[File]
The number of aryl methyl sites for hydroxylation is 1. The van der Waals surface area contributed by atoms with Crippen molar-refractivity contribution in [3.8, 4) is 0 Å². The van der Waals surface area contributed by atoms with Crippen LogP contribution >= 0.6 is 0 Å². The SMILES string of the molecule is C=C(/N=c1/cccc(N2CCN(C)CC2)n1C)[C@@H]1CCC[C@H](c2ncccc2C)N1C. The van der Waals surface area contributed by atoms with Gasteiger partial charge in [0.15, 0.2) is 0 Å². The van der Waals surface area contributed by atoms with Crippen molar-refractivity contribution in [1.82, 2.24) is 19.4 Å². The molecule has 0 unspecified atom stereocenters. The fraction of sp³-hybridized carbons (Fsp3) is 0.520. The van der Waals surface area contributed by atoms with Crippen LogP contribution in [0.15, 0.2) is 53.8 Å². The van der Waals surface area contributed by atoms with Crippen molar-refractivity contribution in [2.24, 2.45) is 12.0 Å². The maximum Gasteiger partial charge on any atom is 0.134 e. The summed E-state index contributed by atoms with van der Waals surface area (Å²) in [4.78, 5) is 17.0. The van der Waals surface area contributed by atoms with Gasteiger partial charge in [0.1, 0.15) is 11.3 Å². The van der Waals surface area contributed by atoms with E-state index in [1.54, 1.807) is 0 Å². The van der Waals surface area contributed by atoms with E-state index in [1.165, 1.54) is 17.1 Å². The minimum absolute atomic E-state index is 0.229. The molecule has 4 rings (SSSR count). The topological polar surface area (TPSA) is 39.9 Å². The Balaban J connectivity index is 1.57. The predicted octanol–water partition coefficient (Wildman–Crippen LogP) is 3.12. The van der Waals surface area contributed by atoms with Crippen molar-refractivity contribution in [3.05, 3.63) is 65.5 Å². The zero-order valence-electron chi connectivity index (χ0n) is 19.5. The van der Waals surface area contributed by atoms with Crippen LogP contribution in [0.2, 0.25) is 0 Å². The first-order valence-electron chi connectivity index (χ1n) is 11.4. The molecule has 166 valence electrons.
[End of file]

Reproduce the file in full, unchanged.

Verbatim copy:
The number of aryl methyl sites for hydroxylation is 1. The van der Waals surface area contributed by atoms with Crippen molar-refractivity contribution in [3.8, 4) is 0 Å². The van der Waals surface area contributed by atoms with Crippen LogP contribution >= 0.6 is 0 Å². The SMILES string of the molecule is C=C(/N=c1/cccc(N2CCN(C)CC2)n1C)[C@@H]1CCC[C@H](c2ncccc2C)N1C. The van der Waals surface area contributed by atoms with Gasteiger partial charge in [0.15, 0.2) is 0 Å². The van der Waals surface area contributed by atoms with Crippen molar-refractivity contribution in [1.82, 2.24) is 19.4 Å². The molecule has 0 unspecified atom stereocenters. The fraction of sp³-hybridized carbons (Fsp3) is 0.520. The van der Waals surface area contributed by atoms with Crippen LogP contribution in [0.15, 0.2) is 53.8 Å². The van der Waals surface area contributed by atoms with Crippen molar-refractivity contribution in [2.24, 2.45) is 12.0 Å². The maximum Gasteiger partial charge on any atom is 0.134 e. The summed E-state index contributed by atoms with van der Waals surface area (Å²) in [4.78, 5) is 17.0. The van der Waals surface area contributed by atoms with Gasteiger partial charge in [0.1, 0.15) is 11.3 Å². The van der Waals surface area contributed by atoms with E-state index in [1.54, 1.807) is 0 Å². The van der Waals surface area contributed by atoms with E-state index in [1.165, 1.54) is 17.1 Å². The minimum absolute atomic E-state index is 0.229. The molecule has 4 rings (SSSR count). The topological polar surface area (TPSA) is 39.9 Å². The Balaban J connectivity index is 1.57. The predicted octanol–water partition coefficient (Wildman–Crippen LogP) is 3.12. The van der Waals surface area contributed by atoms with Crippen molar-refractivity contribution in [3.05, 3.63) is 65.5 Å². The zero-order valence-electron chi connectivity index (χ0n) is 19.5. The van der Waals surface area contributed by atoms with Crippen LogP contribution in [0.2, 0.25) is 0 Å². The first-order valence-electron chi connectivity index (χ1n) is 11.4. The molecule has 166 valence electrons.